Polly Greeks’ Blog: Swapping clothes

It’s clothes-swap time again. As Polly bids farewell to unwanted garments, she reflects on the snowballing effect of modern fashion habits.

Words: Polly Greeks

We came to the party with our fashion mistakes. Like eco-chic Santas we lugged sack-loads of cast-offs into our friend’s lounge for the clothes-swap event.

Taking turns to showcase our errors; we held up too-clingy dresses and their floaty antithesis that could serve as tents. T-shirts in sallow-inducing shades were exhibited, alongside loud-print pants and candy-coloured polar-fleece tops. But it wasn’t just the bad and the ugly being aired. Proving one person’s throw-aways are another’s treasures, articles of clothing were eagerly swooped upon amid happy cries.

It was the fifth clothes-swap I’ve been to. What’s surprised me most is how the masses of clothes keep appearing each time we congregate, every four to six months. Admittedly some of the items are boomerang pieces, ricocheting back and forth round the circle as we all take them home to give them a go. They’re the garments that beckon so seductively from a hanger but never quite work their way into wear.

That’s the beauty of a clothes-swap though: it costs nothing to take home that retro Egyptian-print dress in gold and black for a trial before re-releasing it at a later meet.

Most of the clothes that arrive at our parties, however, are making their clothes-swap debut. Some things have barely been worn while others are vintage treasures. Snakes shed their skin several times a year.

Apparently we females have a similar ability, moulting from wardrobes that keep expanding. It’s a snowballing phenomenon – according to statistics, consumers buy five times more clothes than we did in 1980. But in this era of concern for Earth’s welfare, new clothing is dirty fashion.

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Second to oil, the clothing and textile industry is the largest polluter in the world.

The downside to acquiring new threads is the amount of water, pesticides and insecticides used to farm cotton; the toxic wastewater generated from the textile industry, the sweatshops used in clothes production, the travel-miles the clothing industry generates, and the nano-particles of plastic appearing in our oceans from the tsunami of synthetic clothing flooding the Earth. More than 100 billion new articles of clothing are produced annually while landfills are groaning under the 31-kilograms of shoes and clothing each person annually dumps.

It’s said if every person stopped buying new clothes for a year and opted for recycled outfits, the world would save 49-trillion litres of water and enough electricity to power 132 million homes.

Meanwhile the savings in carbon dioxide emissions from the fashion industry would be equivalent to keeping 25-million cars off the road for 12-months.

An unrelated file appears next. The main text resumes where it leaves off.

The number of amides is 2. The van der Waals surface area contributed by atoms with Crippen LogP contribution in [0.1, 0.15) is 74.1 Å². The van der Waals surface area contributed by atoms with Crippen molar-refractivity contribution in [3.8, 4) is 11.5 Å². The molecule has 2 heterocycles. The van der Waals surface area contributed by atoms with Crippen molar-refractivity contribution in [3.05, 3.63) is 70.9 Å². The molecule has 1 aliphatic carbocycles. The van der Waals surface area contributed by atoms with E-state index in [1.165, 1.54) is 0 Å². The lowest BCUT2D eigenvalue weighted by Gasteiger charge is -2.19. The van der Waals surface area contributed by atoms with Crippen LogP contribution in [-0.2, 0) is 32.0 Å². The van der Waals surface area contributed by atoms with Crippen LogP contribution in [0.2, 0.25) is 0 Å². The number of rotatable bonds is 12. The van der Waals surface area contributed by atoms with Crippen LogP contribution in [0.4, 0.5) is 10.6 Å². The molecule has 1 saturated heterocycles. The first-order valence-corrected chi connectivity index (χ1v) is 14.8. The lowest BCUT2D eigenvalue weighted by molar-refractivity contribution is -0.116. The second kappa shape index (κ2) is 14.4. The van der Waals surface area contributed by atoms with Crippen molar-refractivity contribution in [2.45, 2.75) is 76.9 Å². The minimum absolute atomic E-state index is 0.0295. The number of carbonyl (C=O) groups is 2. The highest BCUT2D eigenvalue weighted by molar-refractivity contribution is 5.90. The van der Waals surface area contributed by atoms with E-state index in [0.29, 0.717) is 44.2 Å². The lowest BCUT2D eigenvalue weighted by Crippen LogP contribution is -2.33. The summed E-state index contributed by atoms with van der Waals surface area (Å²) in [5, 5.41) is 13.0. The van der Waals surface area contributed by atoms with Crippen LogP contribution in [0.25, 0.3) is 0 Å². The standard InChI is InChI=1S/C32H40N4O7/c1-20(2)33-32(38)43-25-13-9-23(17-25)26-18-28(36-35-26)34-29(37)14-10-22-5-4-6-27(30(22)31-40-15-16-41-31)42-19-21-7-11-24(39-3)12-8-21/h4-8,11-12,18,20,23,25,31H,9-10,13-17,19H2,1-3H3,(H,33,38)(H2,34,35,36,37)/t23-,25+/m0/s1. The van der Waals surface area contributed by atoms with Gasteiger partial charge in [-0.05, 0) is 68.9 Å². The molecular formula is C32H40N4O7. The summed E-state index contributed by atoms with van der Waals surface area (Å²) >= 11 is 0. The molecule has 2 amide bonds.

Clothes recycling is fashion’s new black. But while op-shops can yield treasure, clothes-swapping parties are way more entertaining. You can learn a lot as a person holds up their wardrobe rejects for inspection; discovering who used to sashay around nightclubs in skirts the size of extra-wide belts, who had a professional era of ironed cotton shirts and who had a post-maternity frumpy phase of easy-breast-access cardigans in forgiving shades of brown. We aren’t there to judge, but sometimes we can’t help shrieking with incredulous laughter.

There are no takers for the brown velvet smock inherited from the bohemian era of somebody’s mother. Nor does anyone leap forward to claim postage-stamp sized frilly knickers. An unspoken code appears to exist when it comes to recycling underwear. The vintage tennis dress is snapped up, however, and several women want the brightly coloured skirt. Voters decide who suits it best if nobody graciously backs down.

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Occasionally a shirt ends up back with its original owner in a scene of joyful reunion. Everyone understands. It isn’t always easy letting go of things you’ve loved. Clothes hold history. Partings can be filled with sorrowful sighs as people resign themselves to bigger bodies that will never again fit those lush velvet jeans or that designer dress.

I was liberating clothes from necessity. Forced into ruthlessness by a chest of drawers which no longer closed without effort, I practiced the 12-Month Rule to achieve my pile of hand-me-downs. If I hadn’t worn an item in the last year, I made myself farewell it.

The sadness of detaching from unworn loves is replaced by the pleasure of giving at a clothes-swap. There’s something heartening about watching a friend seize gleefully upon the rust-coloured trousers you’ve hoarded. Sometimes there’s indignation too, when nobody appreciates the cut of a jacket or the swing of a skirt. Beauty is indeed, in the eye of the beholder.

Everybody finds things they want. Like a sped-up demonstration of geology, mountains of clothes dissolve and regrow; mounding beside different women. Meanwhile, at our centre, the heap of rejected clothes reaches Everest proportions. Its next stop will be a charity shop.

I was rueful upon leaving, attempting to squash my new pile of acquisitions into a bag. Wincing at the thought of my protesting drawers, I wondered briefly whether the wrap-around elephant skirt and Robyn Mathieson over-shirt were really my style.

At home, I tried on my new wardrobe. The skirt was a definite mistake. The merry-go-round of clothes recycling started once more as I put it aside for the next clothes-swap.

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